The requirement for comprehensive driver training is a long-standing demand of the truckers' movement, as part of their fight for recognition of the truck driving profession by federal and provincial authorities. Truckers regularly discuss the source of funds that could guarantee funding for mandatory training. The various levels of government must take up their responsibility to adequately fund such training and enact the appropriate laws and regulations. Large transport companies should also contribute to driver training by dedicating a portion of their revenues and increasing the number of training hours available to their employees. Major manufacturing, mining and other industries should also participate in the financing because they directly benefit from the work done by truckers.

These are the solutions that drivers are seeking to ensure their safety and their future. Whether in Quebec, Canada or the United States, truckers are fighting valiantly to guarantee their right to work safely every day and bravely face the constant pressure imposed on them by the monopolies. Truckers continue to blame the authorities for the tragedies that are occurring more and more often.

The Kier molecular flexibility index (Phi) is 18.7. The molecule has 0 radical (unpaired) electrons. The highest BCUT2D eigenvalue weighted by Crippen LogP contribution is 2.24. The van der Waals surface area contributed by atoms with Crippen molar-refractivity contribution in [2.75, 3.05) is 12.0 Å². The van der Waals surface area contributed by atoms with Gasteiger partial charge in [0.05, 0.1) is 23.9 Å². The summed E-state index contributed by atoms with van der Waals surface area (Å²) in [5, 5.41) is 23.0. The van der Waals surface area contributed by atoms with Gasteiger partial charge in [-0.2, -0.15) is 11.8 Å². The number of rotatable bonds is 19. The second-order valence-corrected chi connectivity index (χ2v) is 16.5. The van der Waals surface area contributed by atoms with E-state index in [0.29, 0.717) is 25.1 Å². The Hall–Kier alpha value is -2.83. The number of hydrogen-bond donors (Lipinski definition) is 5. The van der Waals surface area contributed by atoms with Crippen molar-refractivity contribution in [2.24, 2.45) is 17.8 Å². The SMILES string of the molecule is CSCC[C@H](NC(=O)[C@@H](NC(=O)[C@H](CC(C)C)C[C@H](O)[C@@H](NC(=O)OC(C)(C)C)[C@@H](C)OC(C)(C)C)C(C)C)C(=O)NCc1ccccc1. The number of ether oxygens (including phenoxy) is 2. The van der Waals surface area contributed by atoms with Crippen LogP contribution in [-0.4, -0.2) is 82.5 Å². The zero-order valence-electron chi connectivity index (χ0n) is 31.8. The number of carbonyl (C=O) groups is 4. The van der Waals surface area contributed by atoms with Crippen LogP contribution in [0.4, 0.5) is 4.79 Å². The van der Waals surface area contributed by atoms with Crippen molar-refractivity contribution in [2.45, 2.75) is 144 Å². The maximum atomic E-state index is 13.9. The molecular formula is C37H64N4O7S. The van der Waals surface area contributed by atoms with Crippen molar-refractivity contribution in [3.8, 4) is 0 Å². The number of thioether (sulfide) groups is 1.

(Sources: US Department of Transportation, ATA, CTV, CBC, Truck News)

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All Out to Humanize the Social and Natural Environment!

50,000 Demonstrators Demand a Pro-Social
Agenda to Protect the Natural Environment
-- Join In!